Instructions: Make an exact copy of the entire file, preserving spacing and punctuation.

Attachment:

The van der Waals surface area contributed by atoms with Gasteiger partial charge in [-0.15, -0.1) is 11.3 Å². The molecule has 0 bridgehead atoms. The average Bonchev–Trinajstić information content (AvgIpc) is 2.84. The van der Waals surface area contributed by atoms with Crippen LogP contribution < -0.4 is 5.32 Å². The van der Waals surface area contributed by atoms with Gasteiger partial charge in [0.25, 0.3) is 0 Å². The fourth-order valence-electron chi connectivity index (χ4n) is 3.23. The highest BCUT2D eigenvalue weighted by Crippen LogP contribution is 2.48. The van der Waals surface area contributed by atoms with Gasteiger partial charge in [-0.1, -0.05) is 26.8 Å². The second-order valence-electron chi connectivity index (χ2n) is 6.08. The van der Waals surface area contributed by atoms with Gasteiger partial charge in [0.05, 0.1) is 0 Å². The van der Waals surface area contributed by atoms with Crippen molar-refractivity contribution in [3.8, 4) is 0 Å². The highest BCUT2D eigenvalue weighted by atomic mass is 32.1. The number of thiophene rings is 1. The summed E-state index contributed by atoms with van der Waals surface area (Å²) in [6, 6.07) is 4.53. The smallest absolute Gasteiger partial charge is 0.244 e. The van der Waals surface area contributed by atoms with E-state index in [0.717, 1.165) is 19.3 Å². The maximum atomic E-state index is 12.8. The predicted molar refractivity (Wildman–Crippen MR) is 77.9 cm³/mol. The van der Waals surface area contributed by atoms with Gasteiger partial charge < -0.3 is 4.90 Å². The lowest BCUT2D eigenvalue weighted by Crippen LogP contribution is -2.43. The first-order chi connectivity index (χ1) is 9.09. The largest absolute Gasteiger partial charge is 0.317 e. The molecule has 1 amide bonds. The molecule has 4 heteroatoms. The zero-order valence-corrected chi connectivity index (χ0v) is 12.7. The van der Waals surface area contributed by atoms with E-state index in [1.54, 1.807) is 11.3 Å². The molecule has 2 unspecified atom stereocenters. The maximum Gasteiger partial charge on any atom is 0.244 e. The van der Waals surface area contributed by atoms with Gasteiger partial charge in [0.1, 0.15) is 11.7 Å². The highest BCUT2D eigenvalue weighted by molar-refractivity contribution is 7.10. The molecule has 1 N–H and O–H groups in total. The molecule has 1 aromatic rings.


The van der Waals surface area contributed by atoms with Gasteiger partial charge in [-0.15, -0.1) is 11.3 Å². The molecule has 0 bridgehead atoms. The average Bonchev–Trinajstić information content (AvgIpc) is 2.84. The van der Waals surface area contributed by atoms with Crippen LogP contribution < -0.4 is 5.32 Å². The van der Waals surface area contributed by atoms with Gasteiger partial charge in [0.25, 0.3) is 0 Å². The fourth-order valence-electron chi connectivity index (χ4n) is 3.23. The highest BCUT2D eigenvalue weighted by Crippen LogP contribution is 2.48. The van der Waals surface area contributed by atoms with Gasteiger partial charge in [-0.1, -0.05) is 26.8 Å². The second-order valence-electron chi connectivity index (χ2n) is 6.08. The van der Waals surface area contributed by atoms with Gasteiger partial charge in [0.05, 0.1) is 0 Å². The van der Waals surface area contributed by atoms with Crippen molar-refractivity contribution in [3.8, 4) is 0 Å². The highest BCUT2D eigenvalue weighted by atomic mass is 32.1. The number of thiophene rings is 1. The summed E-state index contributed by atoms with van der Waals surface area (Å²) in [6, 6.07) is 4.53. The smallest absolute Gasteiger partial charge is 0.244 e. The van der Waals surface area contributed by atoms with E-state index in [0.717, 1.165) is 19.3 Å². The maximum atomic E-state index is 12.8. The predicted molar refractivity (Wildman–Crippen MR) is 77.9 cm³/mol. The van der Waals surface area contributed by atoms with Gasteiger partial charge < -0.3 is 4.90 Å². The lowest BCUT2D eigenvalue weighted by Crippen LogP contribution is -2.43. The first-order chi connectivity index (χ1) is 9.09. The largest absolute Gasteiger partial charge is 0.317 e. The molecule has 1 amide bonds. The molecule has 4 heteroatoms. The zero-order valence-corrected chi connectivity index (χ0v) is 12.7. The van der Waals surface area contributed by atoms with E-state index in [1.54, 1.807) is 11.3 Å². The molecule has 2 unspecified atom stereocenters. The maximum Gasteiger partial charge on any atom is 0.244 e. The van der Waals surface area contributed by atoms with Gasteiger partial charge in [0.1, 0.15) is 11.7 Å². The highest BCUT2D eigenvalue weighted by molar-refractivity contribution is 7.10. The molecule has 1 N–H and O–H groups in total. The molecule has 1 aromatic rings.